A Walk in the Dark A look in to the mind of an RPG designer




What better way to start a new blog than to introduce myself.

My name is David "Nighthawk" Flor and I am technically a game designer. I use the term "technically" because I haven't actually done it professionally... That is, nobody has actually paid me to design a game (yet), but you can't blame me for trying.

What I *am* professionally is a software developer, and have been programming for close to 30 years. During that time, as a hobby of sorts, I have done video game design (created "The Opera", an add-on to Half-Life) and alternate reality game design (founder of Darklight Interactive, designed and ran Looking Glass Laboratories), and am now venturing in the strange new world that is campaign design within the Dungeons and Dragons 4e ruleset.

What possessed me to do that, you wonder? For the past two years I've been designing an alternate reality game called Rachel's Walk. It's a massively complex and intricate world, containing people and places both in the real world and in an imaginary game space powered by something I call the "Dream Engine". I admit that my design is a little... how should I say... ambitious. But it was a great idea on paper anyway.

At the same time I was developing the backstory to this campaign, several friends introduced me to the D&D 4e ruleset. Now I'd played D&D before, going all the way back to the first edition, but this new rule set was quite intriguing. It was then I realized something: the backstory I was creating for Rachel's Walk would probably make a really cool campaign.

And so it began. Over the span of several months I created a campaign that spanned nine chapters, taking a party of five from level 1 all the way to level 10. A whole new continent, a band of NPCs, new monsters, new traps, new items... I admit I really got in to it, designing some areas with intricate detail even though the players might never see them. And I found myself drawing some pretty impressive maps, which is quite an achievement for a computer programmer who couldn't draw a square at gunpoint a year ago.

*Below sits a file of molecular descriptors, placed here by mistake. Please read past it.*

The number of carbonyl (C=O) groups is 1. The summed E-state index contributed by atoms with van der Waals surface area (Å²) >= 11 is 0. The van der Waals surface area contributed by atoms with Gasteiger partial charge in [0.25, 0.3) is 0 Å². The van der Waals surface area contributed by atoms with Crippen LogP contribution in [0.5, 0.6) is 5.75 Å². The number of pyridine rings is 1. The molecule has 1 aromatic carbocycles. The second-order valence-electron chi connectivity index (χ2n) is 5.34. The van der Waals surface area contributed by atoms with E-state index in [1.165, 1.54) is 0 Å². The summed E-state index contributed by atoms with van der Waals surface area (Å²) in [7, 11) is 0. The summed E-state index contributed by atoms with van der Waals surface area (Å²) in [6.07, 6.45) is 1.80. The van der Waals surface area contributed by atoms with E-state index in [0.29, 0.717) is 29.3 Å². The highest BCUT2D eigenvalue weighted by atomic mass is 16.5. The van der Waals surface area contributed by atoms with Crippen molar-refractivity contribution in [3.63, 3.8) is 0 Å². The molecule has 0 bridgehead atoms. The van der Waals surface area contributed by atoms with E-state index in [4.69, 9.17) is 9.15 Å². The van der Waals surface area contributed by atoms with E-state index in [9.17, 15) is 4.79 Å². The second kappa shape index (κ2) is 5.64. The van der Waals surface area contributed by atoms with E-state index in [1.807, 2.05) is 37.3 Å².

Since then I have launched the campaign on two forums, one of which is the Wizards of the Coast Real Adventures group, in the hopes that it can be playtested. Since my background is video game and alternate reality game design, some of my horribly intricate ideas did not translate to a D&D campaign very well, so I needed players in order to refine the mechanics of it. It was essentially a "beta", and during these controlled trials in which my players went through the paces I began to realize that players are quite a creative bunch. They tried things that I didn't expect, asked questions on story elements I hadn't even considered. They made the design better, and because of their input quite a few things have changed since it was first conceptualized.

So here we are. With the assistance of my players, I have decided to put together this campaign in a module format (whether I sell it or not is still up in the air). And I thought I might as well share some of the design considerations that went in to it with you.

But there's more... While running the campaign, I realized that managing a 4e campaign is HARD. There's so many details that the DM needs to keep track of - hit points, bonuses, detrimental effects, encounter powers, surges, treasure, even things like interactions with NPCs - that it's easy to lose one's mind. So I did what any programmer would do: I began to create a suite of applications - both offline and online - that will assist me in the execution of the campaign. This includes linkable online die rollers (a concept I didn't even know existed until I saw its use on the WotC forums), map generators, image hosting services, encounter managers and more. I realized that these tools should be available to everyone, not just little old me. So you'll see me mention them a lot, with the ultimate goal of making them available to the masses.

This blog will not reveal "spoilers" from the existing campaign; I'll try not to do that as best I can because I do want my playtesters to be able to read this blog without having it spoil their future.

I hope you stick around.

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  1. Ha, we didn’t do you many favors picking characters who all apply some sort of penalty or bonus every single round. Look forward to reading the blog, and thanks for keeping it spoiler free!

  2. Hoo, you’ve already posted three blogs! Nice 🙂

    I’ll be reading along!

  3. Hey, DLI, nice site so far… keep up the good work… and not that I know anything about any programming at all, but excellent points about the CB and, correspondingly, the Monster Builder… why not look up the data when (and if) you really need it??


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